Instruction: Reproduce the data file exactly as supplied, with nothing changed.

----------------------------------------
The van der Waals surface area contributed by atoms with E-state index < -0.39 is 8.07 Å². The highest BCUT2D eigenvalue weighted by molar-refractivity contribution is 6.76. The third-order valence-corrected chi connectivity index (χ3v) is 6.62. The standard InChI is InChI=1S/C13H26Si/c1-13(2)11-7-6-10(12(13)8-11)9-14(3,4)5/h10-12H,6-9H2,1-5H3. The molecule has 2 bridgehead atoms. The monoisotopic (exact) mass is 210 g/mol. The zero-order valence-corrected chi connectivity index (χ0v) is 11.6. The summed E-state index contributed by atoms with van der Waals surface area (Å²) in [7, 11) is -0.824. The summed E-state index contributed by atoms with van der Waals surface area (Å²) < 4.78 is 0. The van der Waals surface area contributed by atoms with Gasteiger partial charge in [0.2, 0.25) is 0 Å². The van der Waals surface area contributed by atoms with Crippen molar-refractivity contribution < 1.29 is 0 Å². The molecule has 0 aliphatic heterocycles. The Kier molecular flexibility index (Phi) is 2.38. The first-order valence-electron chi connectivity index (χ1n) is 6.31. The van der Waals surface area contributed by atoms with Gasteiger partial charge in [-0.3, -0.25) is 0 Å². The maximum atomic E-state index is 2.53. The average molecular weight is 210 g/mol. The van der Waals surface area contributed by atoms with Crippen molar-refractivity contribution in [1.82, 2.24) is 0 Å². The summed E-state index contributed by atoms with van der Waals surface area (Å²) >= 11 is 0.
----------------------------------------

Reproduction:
The van der Waals surface area contributed by atoms with E-state index < -0.39 is 8.07 Å². The highest BCUT2D eigenvalue weighted by molar-refractivity contribution is 6.76. The third-order valence-corrected chi connectivity index (χ3v) is 6.62. The standard InChI is InChI=1S/C13H26Si/c1-13(2)11-7-6-10(12(13)8-11)9-14(3,4)5/h10-12H,6-9H2,1-5H3. The molecule has 2 bridgehead atoms. The monoisotopic (exact) mass is 210 g/mol. The zero-order valence-corrected chi connectivity index (χ0v) is 11.6. The summed E-state index contributed by atoms with van der Waals surface area (Å²) in [7, 11) is -0.824. The summed E-state index contributed by atoms with van der Waals surface area (Å²) < 4.78 is 0. The van der Waals surface area contributed by atoms with Gasteiger partial charge in [0.2, 0.25) is 0 Å². The van der Waals surface area contributed by atoms with Crippen molar-refractivity contribution < 1.29 is 0 Å². The molecule has 0 aliphatic heterocycles. The Kier molecular flexibility index (Phi) is 2.38. The first-order valence-electron chi connectivity index (χ1n) is 6.31. The van der Waals surface area contributed by atoms with Gasteiger partial charge in [-0.3, -0.25) is 0 Å². The maximum atomic E-state index is 2.53. The average molecular weight is 210 g/mol. The van der Waals surface area contributed by atoms with Crippen molar-refractivity contribution in [1.82, 2.24) is 0 Å². The summed E-state index contributed by atoms with van der Waals surface area (Å²) >= 11 is 0.